Investing Lessons from Mohnish Pabrai

Here is a great video from a Mohnish Pabrai (author of The Dhando Investor) presentation at Boston College from November 2013. It is sort of long at 1hr 53min. It is definitely well worth the time. One of the things that Mohnish talks about is doing all of his own research. I’ve provided my notes here from the video – but you should watch the video (a.k.a. do your own research).

Interesting insights from Mohnish

  • Do your own research – If you invest in ideas that you have not fully researched, you may fall into investments that are outside of your circle of competence. It is interesting that Mohnish says you shouldn’t hire analysts and you should do your own research and then readily explains how he uses Warren Buffett and Berkshire Hathaway as his own analyst (along with Longleaf, Seth Klarman, etc.). They generate ideas for him and while Mohnish copies their ideas he doesn’t use all of them just as he would if he were paying them to be an analyst for him.
  • Investment Ideas – There are some great tools to use to get or validate ideas… Value Investors Club, SumZero,, Sedar, Manual of Ideas, The Corner of Berkshire and Fairfax, Edgar Online, The Graham and Doddsville newsletter
  • Stay in your circle of competence – Your circle of competence doesn’t have to be large for you to do well at investing. You need to understand where the boundaries of your circle of competence is though. Do you truly understand all facets of real estate, public tech investing, banks, private equity, etc? Pick your favorite area and focus.
  • Focus – Mohnish doesn’t come out and say it, so I’ll say it for him… with 50k publicly traded companies in the world, focus is more important than simply “working alone”. The first question Mohnish asks himself is if an idea is in his circle of competence. This is an easy filter if you have a firm understanding of what your competence is.
  • Repeatable process – If a company falls within his circle of competence, Mohnish looks at valuation (50% off intrinsic value), initial prospects on the investor relations page, download and look at filings, then he digs deeper into filings/management/etc., finally he writes three or four sentences on why he is making an investment (which can be reviewed periodically to ensure the investment is on track). Mohnish sells at 80-100% of intrinsic value depending on other opportunities and prospects.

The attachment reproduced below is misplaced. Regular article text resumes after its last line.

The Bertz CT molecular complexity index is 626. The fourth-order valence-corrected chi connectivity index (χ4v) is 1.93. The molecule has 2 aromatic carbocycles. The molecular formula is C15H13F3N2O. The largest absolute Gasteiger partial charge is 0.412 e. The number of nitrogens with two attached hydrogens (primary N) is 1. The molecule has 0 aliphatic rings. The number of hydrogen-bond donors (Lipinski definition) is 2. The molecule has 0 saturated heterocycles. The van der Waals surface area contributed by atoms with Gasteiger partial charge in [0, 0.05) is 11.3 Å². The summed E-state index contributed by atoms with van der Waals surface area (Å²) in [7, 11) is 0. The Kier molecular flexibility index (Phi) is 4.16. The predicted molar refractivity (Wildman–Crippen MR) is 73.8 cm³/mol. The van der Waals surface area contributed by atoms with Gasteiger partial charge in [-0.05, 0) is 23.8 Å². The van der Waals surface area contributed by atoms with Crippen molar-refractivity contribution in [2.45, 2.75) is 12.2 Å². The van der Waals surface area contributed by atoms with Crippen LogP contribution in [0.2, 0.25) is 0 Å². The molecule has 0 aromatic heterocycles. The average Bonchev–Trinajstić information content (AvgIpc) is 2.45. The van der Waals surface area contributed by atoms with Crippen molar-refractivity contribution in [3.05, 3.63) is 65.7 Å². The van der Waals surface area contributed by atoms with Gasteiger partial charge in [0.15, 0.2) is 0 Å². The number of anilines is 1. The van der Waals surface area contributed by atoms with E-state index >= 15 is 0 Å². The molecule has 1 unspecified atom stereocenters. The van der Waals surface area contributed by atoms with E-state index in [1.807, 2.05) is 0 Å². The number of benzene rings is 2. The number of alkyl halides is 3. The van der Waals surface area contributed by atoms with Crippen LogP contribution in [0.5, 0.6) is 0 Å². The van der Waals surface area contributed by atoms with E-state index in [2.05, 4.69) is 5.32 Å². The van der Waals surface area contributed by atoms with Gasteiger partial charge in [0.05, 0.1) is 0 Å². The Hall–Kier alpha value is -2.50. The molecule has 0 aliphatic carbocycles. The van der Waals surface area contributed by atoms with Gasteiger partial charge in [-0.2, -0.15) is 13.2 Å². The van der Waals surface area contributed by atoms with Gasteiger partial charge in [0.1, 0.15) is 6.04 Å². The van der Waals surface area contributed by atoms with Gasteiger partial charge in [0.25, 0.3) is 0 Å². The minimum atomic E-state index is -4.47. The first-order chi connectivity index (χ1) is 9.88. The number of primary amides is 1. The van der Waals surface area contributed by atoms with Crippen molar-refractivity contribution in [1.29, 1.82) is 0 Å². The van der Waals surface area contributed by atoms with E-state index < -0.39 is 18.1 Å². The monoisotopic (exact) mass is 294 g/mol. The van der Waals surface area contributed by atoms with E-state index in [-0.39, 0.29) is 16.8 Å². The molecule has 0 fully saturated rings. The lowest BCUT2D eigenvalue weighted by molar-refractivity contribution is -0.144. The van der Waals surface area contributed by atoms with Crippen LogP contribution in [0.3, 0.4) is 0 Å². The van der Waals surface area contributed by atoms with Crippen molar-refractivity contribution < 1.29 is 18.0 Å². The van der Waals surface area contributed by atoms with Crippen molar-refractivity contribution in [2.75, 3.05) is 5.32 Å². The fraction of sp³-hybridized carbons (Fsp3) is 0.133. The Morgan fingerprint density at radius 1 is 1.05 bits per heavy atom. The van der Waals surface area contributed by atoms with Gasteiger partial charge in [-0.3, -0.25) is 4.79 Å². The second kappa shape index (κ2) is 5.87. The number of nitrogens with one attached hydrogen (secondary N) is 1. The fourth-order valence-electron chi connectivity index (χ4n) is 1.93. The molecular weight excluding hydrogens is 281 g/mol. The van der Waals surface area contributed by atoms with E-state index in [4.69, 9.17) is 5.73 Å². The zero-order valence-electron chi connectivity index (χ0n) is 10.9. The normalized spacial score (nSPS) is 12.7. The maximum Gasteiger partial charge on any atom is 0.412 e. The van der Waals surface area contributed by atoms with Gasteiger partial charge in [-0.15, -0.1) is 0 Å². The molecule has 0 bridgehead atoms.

• Invest Assets – Figure out the best way to protect the downside. Investing in debt is ok, but you should decide if it makes more sense to invest in debt or equities and still protect your downside. If you are investing 2-10% of your overall assets in each position, you need to concentrate it in the type of investment vehicle that will protect your downside while allowing for the upside (e.g. invest in optionality)
  • Be Curious – This is important, you need to have an interest in what makes businesses tick and be curious enough to investigate everything about that business (micro & macro). Personally I wanted to be a detective when I grew up and being an investor uses far more of those detective skills than being Magnum PI.
  • Portfolio – Mohnish keeps his portfolio invested for returns in 2-3yrs as follows… 75% invested for 2x, 10% for 3x, 5% for 4x, & 10% for 5x. The last one, the 10% being invested in an idea that will return a 5x return in 2-3yrs is obviously difficult and that portion may remain in cash as a result. Of course he begs you to send him any great 5x returns (
  • Use a Checklist – have a standard checklist, here is a good checklist from Elliott Turner that I think captures a lot of what Mohnish talks about and covers most of the factors that I look at as well.
  • Review failures – Was it obvious before the investment was made, how did the failure represent itself in the numbers, where were the signs.
  • Recommended books from MohnishThe Frackers & Give and Take.
  • Read regularly – WSJ, FT, Forbes, Fortune, Business Week, Economist, Manual of Ideas,

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